the best laid plans…

Flashback to a month ago – insightful then, prophetic now.

Yes, there is news from my trial, but not quite what was expected.

Damage to kidneys and liver still not satisfactory and at the request, instruction of the Neuro team I have been told my trial will be ending.

No “washout” and no chance to evaluate the “new” medication. For me it’s  a time-out and for the next week back to hospital for the “close-down” of the trial.  Not looking forward to the battery of tests and MRI’s all over again but that is what it is.

Next steps then are in line with Scenario ( Likely ) , re-evaluate and try a different medication , wait to see effects , repeat..

On a more positive note it seems that the cherry tree blossoms on the farmer next doors trees know something. In the space of a few days they are looking amazing…could it be that Spring is actually on the way?

Not too much inspiring things happening this week, Brexit continues to deliver (What I’m not too sure, lots of learning opportunities though on Teamwork, Delivering on Promises, Trust, Competence …) 

One of the stand-outs of the week for me was the statement from Boeing regarding the recent tragic crashes of two of their new aircraft. Inspiring indeed to commit to “fixing” and “owning” the problem.

Coincidentally, ( Gibbs rule # 39 – There is no such thing as coincidence ! ) this came in from Seth this week.

“I was wrong”

“That’s a hard sell.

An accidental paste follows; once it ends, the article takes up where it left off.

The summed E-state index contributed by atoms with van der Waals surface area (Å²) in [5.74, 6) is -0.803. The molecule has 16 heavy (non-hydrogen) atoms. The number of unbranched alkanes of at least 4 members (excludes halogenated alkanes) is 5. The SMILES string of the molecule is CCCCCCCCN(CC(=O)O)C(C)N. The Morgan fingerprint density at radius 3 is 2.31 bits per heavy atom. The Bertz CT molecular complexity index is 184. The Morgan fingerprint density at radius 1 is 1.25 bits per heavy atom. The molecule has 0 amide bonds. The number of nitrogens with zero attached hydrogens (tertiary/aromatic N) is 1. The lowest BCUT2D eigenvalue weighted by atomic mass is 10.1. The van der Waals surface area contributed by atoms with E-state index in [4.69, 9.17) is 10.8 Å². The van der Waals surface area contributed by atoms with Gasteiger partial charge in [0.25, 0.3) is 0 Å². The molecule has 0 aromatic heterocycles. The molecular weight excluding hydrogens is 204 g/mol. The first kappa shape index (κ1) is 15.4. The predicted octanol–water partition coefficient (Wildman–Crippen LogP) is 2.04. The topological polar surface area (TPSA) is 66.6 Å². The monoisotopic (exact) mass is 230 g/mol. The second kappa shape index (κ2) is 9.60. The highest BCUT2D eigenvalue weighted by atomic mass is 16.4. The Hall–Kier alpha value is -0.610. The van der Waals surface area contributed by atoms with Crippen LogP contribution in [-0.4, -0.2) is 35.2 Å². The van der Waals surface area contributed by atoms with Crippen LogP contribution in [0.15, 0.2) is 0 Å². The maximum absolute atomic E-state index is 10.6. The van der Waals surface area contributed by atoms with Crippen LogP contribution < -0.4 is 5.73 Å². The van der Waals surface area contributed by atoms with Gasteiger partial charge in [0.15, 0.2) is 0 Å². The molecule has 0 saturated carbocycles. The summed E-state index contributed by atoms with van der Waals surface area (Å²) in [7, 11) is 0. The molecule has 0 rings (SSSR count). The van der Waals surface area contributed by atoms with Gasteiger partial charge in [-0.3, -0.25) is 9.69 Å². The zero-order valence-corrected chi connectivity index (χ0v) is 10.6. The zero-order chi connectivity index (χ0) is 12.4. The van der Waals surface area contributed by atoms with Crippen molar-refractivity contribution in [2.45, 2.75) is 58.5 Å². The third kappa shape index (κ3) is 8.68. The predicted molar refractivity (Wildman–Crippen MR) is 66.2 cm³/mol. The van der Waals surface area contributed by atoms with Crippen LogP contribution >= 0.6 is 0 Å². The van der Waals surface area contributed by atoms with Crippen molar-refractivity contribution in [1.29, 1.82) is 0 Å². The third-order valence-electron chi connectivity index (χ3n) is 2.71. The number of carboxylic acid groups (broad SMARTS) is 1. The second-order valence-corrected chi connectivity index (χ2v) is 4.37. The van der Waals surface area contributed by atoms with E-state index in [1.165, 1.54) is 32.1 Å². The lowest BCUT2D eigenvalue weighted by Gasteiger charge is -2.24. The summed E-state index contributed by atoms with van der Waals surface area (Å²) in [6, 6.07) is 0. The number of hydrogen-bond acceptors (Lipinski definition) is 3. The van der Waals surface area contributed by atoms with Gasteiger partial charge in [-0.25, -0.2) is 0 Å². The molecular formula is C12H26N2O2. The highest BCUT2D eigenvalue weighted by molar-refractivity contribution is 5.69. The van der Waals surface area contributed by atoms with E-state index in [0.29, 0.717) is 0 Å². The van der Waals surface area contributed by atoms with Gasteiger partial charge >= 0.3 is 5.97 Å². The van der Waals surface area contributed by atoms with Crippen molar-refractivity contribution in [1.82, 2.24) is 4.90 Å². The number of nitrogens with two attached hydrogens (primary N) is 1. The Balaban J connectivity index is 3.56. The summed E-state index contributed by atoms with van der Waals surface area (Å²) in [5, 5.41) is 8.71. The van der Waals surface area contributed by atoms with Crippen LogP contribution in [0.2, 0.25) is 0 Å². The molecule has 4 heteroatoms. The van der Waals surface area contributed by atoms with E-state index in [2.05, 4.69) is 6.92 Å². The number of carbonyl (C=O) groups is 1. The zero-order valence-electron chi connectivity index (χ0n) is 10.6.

It’s difficult to get someone (a client, a boss, a voter, a partner) to say those three words. Difficult to say on our own behalf, too.

Which is why we so easily get stuck.

We get stuck defending what we already decided. Because it feels easier to defend than it does to be wrong.

In 1993, in my role as founder of an internet company, I rejected the idea of the world wide web. I saw Mosaic (and then Netscape) and decided it was stupid, a dead end, a technology not worthy of our tiny company’s time.

That decision cost me a billion dollars.

Within nine months, I saw what others were seeing. I saw the power of widespread connectivity and how it was more powerful than a centralized host.

It still wasn’t easy to say, “I was wrong.”

The alternative is, “based on new information, I can make a new decision.”

We can make a new decision on what’s happening to our environment, based on new data and new science. We can make a new decision on corporate governance or on a recent political referendum.

“Why didn’t you tell me that it would lead to all these bad outcomes?”

Not wrong, simply underinformed.

The cost of a do-over is often less than the cost of sticking with a decision that was made in good faith, on insufficient information.

We don’t have to be wrong. But we regularly get a chance to make things more right.”

I must admit when I set out with this exercise this morning I thought I would not have a lot to reflect on this week, again I’m surprised that there was actually a lot – there always is if we take the time to slow down and think.

I follow quite a few MS Blogs – hoping to find something new that I can try to incorporate into my own journey. This came in during the week and I have to share – the title was “The unplayable piano”

(https://en.wikipedia.org/wiki/The_Köln_Concert)

“What do a broken-down, out-of-tune piano and multiple sclerosis have in common? Well, they’re both disorderly and confusing, to say the least. But there’s something else — they have the potential to bring about something positive.

I learned this from a podcast called “Hidden Brain,” specifically from an episode about the value of embracing chaos. In the second half of the episode, host Shankar Vedantam interviewed Tim Harford, author of “Messy: The Power of Disorder to Transform Our Lives.” They discussed many examples of moments in time when great art, inventions, or revelations only came about because of chaos or confusion. The most fascinating example Harford mentioned was that of “The Köln Concert.”